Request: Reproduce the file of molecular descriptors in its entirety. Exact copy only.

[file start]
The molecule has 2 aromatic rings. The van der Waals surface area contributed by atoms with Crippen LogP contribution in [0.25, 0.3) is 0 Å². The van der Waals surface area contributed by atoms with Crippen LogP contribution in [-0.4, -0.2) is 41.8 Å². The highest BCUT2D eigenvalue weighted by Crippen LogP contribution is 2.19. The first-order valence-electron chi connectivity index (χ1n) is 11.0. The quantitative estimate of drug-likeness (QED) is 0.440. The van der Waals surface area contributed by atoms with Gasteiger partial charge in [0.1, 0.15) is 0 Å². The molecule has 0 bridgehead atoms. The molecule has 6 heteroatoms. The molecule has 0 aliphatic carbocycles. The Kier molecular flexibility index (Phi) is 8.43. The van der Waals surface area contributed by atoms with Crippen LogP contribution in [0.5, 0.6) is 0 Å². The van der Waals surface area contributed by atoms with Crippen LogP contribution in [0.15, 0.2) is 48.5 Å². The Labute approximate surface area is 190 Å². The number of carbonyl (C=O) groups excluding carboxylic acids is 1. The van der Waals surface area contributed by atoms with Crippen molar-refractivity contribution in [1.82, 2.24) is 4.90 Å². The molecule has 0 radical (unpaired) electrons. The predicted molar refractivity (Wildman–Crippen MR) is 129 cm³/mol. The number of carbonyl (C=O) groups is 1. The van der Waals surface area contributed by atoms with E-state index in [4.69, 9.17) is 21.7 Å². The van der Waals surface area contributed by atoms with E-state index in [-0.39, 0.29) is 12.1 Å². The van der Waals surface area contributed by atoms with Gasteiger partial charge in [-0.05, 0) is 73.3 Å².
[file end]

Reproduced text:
The molecule has 2 aromatic rings. The van der Waals surface area contributed by atoms with Crippen LogP contribution in [0.25, 0.3) is 0 Å². The van der Waals surface area contributed by atoms with Crippen LogP contribution in [-0.4, -0.2) is 41.8 Å². The highest BCUT2D eigenvalue weighted by Crippen LogP contribution is 2.19. The first-order valence-electron chi connectivity index (χ1n) is 11.0. The quantitative estimate of drug-likeness (QED) is 0.440. The van der Waals surface area contributed by atoms with Gasteiger partial charge in [0.1, 0.15) is 0 Å². The molecule has 0 bridgehead atoms. The molecule has 6 heteroatoms. The molecule has 0 aliphatic carbocycles. The Kier molecular flexibility index (Phi) is 8.43. The van der Waals surface area contributed by atoms with Crippen LogP contribution in [0.5, 0.6) is 0 Å². The van der Waals surface area contributed by atoms with Crippen LogP contribution in [0.15, 0.2) is 48.5 Å². The Labute approximate surface area is 190 Å². The number of carbonyl (C=O) groups excluding carboxylic acids is 1. The van der Waals surface area contributed by atoms with Crippen molar-refractivity contribution in [1.82, 2.24) is 4.90 Å². The molecule has 0 radical (unpaired) electrons. The predicted molar refractivity (Wildman–Crippen MR) is 129 cm³/mol. The number of carbonyl (C=O) groups is 1. The van der Waals surface area contributed by atoms with E-state index in [4.69, 9.17) is 21.7 Å². The van der Waals surface area contributed by atoms with E-state index in [-0.39, 0.29) is 12.1 Å². The van der Waals surface area contributed by atoms with Gasteiger partial charge in [-0.05, 0) is 73.3 Å².